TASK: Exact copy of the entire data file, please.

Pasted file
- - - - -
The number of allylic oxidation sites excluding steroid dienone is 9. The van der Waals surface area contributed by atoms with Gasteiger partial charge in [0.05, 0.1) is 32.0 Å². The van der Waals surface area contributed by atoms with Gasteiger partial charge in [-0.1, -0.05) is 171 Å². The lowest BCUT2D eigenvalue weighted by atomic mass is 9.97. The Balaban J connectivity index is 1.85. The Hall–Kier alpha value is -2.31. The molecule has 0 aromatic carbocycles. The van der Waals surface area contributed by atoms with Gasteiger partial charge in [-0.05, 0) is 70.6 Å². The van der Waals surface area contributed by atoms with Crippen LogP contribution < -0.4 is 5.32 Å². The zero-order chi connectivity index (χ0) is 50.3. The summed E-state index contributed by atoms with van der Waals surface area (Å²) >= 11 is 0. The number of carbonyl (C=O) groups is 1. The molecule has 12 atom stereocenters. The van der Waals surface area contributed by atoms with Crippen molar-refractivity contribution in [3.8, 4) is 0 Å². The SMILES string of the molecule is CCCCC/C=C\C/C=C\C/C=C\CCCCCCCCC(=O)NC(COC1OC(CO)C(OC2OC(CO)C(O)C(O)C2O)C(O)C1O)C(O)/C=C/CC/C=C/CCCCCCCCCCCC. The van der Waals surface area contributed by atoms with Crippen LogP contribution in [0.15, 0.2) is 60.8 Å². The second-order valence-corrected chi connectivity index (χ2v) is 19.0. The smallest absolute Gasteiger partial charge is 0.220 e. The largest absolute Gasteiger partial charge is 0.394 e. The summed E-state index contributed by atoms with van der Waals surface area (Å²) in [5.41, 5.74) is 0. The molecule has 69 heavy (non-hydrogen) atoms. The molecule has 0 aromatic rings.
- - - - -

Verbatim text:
The number of allylic oxidation sites excluding steroid dienone is 9. The van der Waals surface area contributed by atoms with Gasteiger partial charge in [0.05, 0.1) is 32.0 Å². The van der Waals surface area contributed by atoms with Gasteiger partial charge in [-0.1, -0.05) is 171 Å². The lowest BCUT2D eigenvalue weighted by atomic mass is 9.97. The Balaban J connectivity index is 1.85. The Hall–Kier alpha value is -2.31. The molecule has 0 aromatic carbocycles. The van der Waals surface area contributed by atoms with Gasteiger partial charge in [-0.05, 0) is 70.6 Å². The van der Waals surface area contributed by atoms with Crippen LogP contribution < -0.4 is 5.32 Å². The zero-order chi connectivity index (χ0) is 50.3. The summed E-state index contributed by atoms with van der Waals surface area (Å²) >= 11 is 0. The number of carbonyl (C=O) groups is 1. The molecule has 12 atom stereocenters. The van der Waals surface area contributed by atoms with Crippen molar-refractivity contribution in [3.8, 4) is 0 Å². The SMILES string of the molecule is CCCCC/C=C\C/C=C\C/C=C\CCCCCCCCC(=O)NC(COC1OC(CO)C(OC2OC(CO)C(O)C(O)C2O)C(O)C1O)C(O)/C=C/CC/C=C/CCCCCCCCCCCC. The van der Waals surface area contributed by atoms with Crippen LogP contribution in [0.15, 0.2) is 60.8 Å². The second-order valence-corrected chi connectivity index (χ2v) is 19.0. The smallest absolute Gasteiger partial charge is 0.220 e. The largest absolute Gasteiger partial charge is 0.394 e. The summed E-state index contributed by atoms with van der Waals surface area (Å²) in [5.41, 5.74) is 0. The molecule has 69 heavy (non-hydrogen) atoms. The molecule has 0 aromatic rings.